Partners cites the examples of 431 Oxford Street, London – sold recently for a reported net 2.9 percent yield – or 1 Rue de Ventadour in Paris, which is understood to have sold for a net initial yield of just 3.8 percent.
“The increased competition is likely to put prime returns under pressure trending towards the long term averages of 6-8 percent per annum,” the report said.
Outside of Europe’s core markets, yields have largely remained flat or grown since the financial crisis.
Margins on core properties have tightened due to increased competition, with anecdotal evidence pointing to margins of just 150-250 bps. Maximum loan-to-value ratios for core properties have also fallen to between 60 and 65 percent, with few lenders willing to go to 75 percent for core assets.
Prime properties yields are also highly correlated to interest rate changes, the report argues, whereas secondary markets are better insulated. A meaningful increase in interest rates – a question of “when”, not “if”, the report points out – would rapidly result in covenant breaches in prime deals.
A typical senior loan with a loan-to-value covenant of 75 percent on a prime asset would breach its loan-to-value covenant with just a 100 basis point rise in the interest rate, Partners said. “Conversely, a senior loan on a secondary asset does not breach the same covenant even well after a 300 basis point expansion in the interest rate”, the report added.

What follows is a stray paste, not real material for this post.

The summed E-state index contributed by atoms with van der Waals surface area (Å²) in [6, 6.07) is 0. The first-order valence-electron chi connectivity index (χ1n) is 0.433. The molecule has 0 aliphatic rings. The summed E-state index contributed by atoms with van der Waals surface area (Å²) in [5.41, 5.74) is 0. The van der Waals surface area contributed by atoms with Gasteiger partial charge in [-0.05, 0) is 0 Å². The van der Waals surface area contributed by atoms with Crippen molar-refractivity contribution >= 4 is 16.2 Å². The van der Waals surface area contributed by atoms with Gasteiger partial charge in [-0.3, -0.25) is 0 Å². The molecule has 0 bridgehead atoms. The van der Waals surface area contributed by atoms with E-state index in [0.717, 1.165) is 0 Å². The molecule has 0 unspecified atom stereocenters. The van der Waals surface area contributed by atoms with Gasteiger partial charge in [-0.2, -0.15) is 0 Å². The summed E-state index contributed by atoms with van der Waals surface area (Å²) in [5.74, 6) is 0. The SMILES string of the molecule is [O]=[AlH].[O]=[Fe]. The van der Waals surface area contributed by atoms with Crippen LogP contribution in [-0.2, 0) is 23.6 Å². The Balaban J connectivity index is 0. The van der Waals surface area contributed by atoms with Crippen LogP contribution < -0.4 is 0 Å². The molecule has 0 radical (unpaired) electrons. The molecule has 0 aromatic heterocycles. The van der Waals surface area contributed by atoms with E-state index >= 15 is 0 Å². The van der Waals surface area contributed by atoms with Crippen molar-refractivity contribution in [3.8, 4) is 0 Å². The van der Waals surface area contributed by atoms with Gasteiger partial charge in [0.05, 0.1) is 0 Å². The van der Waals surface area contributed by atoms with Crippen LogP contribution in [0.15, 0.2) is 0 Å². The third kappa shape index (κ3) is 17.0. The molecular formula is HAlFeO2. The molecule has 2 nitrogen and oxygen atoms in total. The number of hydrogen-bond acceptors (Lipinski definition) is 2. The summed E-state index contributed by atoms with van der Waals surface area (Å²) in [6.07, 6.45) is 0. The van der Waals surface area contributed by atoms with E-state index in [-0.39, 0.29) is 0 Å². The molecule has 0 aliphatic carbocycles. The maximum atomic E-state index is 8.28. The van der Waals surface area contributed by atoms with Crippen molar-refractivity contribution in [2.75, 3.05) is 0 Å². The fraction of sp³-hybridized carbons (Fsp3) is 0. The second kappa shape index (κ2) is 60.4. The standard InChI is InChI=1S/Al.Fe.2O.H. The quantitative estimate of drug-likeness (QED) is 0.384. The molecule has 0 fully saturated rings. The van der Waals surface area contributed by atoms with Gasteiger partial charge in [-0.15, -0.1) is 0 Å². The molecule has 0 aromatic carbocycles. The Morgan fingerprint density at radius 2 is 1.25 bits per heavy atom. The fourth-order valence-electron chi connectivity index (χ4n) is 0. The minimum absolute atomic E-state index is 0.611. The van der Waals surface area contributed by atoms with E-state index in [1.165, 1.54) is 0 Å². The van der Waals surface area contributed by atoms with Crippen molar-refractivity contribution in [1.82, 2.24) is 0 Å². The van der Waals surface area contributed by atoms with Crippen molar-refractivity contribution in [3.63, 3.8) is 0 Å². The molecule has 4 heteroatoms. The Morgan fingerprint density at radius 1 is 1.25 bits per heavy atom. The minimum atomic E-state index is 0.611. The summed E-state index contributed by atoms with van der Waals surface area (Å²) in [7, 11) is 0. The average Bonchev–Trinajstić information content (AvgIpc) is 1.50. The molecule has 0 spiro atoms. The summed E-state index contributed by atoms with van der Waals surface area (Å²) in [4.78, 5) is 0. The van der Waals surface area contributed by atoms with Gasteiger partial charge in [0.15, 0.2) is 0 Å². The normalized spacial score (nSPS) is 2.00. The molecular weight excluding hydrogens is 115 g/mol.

Mezzanine financings for prime assets are more sensitive to changes in interest rates, Partners points out, although mezzanine components in secondary property deals are, as with senior deals, more robust.
“A mezzanine loan on a prime asset breaches an LTV covenant of 85 percent with only a 50 basis point increase in interest rates, while a mezzanine loan on an asset in secondary locations does not breach the same covenant until after a 225 basis point expansion,” Partners said.
Partners’ research shows then that lending to prime assets in ‘safe haven’ markets is actually potentially more risky than it appears, given the correlation with interest rates which are likely to rise at some stage (albeit not perhaps in the immediate future). Investors in assets that are less affected by interest rate rises – such as secondary properties away from core markets – will then be in a better position as rates tick upwards. The firm is practising what it preaches too: it recently funded a senior loan at 65 percent LTV secured against a portfolio of secondary retail properties in the UK. The debt yield is 14 percent, which allows the portfolio to absorb “very significant increases in yields before the debt is impaired”, Partners said.
“In today’s environment, debt offers a safer part of capital structure which can be acquired at lower loan-to-values determined on a lower value base. Income can be secured through higher spreads available for both senior and mezzanine debt. Based on our analysis, strategies that are capable of capitalising on this opportunity through investments in floating-rate senior secured debt with strong covenants as well as mezzanine debt financing for secondary markets in Europe will be capable of achieving core-like returns for investors, albeit in more secure positions in the capital structure,” it concluded.